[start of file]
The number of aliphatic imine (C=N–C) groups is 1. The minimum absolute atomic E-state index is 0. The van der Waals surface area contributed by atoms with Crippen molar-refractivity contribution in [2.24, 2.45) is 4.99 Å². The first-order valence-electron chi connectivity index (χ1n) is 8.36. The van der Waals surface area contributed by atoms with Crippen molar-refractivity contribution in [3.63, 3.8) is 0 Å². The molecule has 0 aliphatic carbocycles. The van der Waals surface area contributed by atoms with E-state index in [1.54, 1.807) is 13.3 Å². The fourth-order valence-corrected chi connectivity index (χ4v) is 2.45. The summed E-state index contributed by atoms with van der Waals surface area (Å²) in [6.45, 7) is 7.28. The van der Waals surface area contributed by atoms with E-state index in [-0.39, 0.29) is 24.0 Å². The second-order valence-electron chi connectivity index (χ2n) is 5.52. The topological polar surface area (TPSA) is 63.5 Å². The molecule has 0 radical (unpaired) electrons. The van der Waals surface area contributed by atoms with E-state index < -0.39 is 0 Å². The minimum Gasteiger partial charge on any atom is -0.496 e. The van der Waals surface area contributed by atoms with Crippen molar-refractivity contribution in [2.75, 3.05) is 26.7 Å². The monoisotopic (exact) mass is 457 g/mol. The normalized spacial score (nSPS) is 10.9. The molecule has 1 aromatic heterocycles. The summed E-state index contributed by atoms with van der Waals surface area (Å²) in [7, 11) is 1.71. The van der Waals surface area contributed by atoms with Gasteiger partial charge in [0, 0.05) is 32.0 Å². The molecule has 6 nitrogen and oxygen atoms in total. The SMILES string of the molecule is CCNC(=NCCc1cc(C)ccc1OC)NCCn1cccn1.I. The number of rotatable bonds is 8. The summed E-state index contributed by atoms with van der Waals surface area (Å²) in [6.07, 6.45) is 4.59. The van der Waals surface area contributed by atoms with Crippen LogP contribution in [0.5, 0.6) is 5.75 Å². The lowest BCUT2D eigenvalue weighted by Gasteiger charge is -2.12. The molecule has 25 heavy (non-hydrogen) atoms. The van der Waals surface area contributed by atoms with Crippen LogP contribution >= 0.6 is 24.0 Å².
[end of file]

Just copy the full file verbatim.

The number of aliphatic imine (C=N–C) groups is 1. The minimum absolute atomic E-state index is 0. The van der Waals surface area contributed by atoms with Crippen molar-refractivity contribution in [2.24, 2.45) is 4.99 Å². The first-order valence-electron chi connectivity index (χ1n) is 8.36. The van der Waals surface area contributed by atoms with Crippen molar-refractivity contribution in [3.63, 3.8) is 0 Å². The molecule has 0 aliphatic carbocycles. The van der Waals surface area contributed by atoms with E-state index in [1.54, 1.807) is 13.3 Å². The fourth-order valence-corrected chi connectivity index (χ4v) is 2.45. The summed E-state index contributed by atoms with van der Waals surface area (Å²) in [6.45, 7) is 7.28. The van der Waals surface area contributed by atoms with E-state index in [-0.39, 0.29) is 24.0 Å². The second-order valence-electron chi connectivity index (χ2n) is 5.52. The topological polar surface area (TPSA) is 63.5 Å². The molecule has 0 radical (unpaired) electrons. The van der Waals surface area contributed by atoms with E-state index < -0.39 is 0 Å². The minimum Gasteiger partial charge on any atom is -0.496 e. The van der Waals surface area contributed by atoms with Crippen molar-refractivity contribution in [2.75, 3.05) is 26.7 Å². The monoisotopic (exact) mass is 457 g/mol. The normalized spacial score (nSPS) is 10.9. The molecule has 1 aromatic heterocycles. The summed E-state index contributed by atoms with van der Waals surface area (Å²) in [7, 11) is 1.71. The van der Waals surface area contributed by atoms with Gasteiger partial charge in [0, 0.05) is 32.0 Å². The molecule has 6 nitrogen and oxygen atoms in total. The SMILES string of the molecule is CCNC(=NCCc1cc(C)ccc1OC)NCCn1cccn1.I. The number of rotatable bonds is 8. The summed E-state index contributed by atoms with van der Waals surface area (Å²) in [6.07, 6.45) is 4.59. The van der Waals surface area contributed by atoms with Crippen LogP contribution in [0.5, 0.6) is 5.75 Å². The lowest BCUT2D eigenvalue weighted by Gasteiger charge is -2.12. The molecule has 25 heavy (non-hydrogen) atoms. The van der Waals surface area contributed by atoms with Crippen LogP contribution >= 0.6 is 24.0 Å².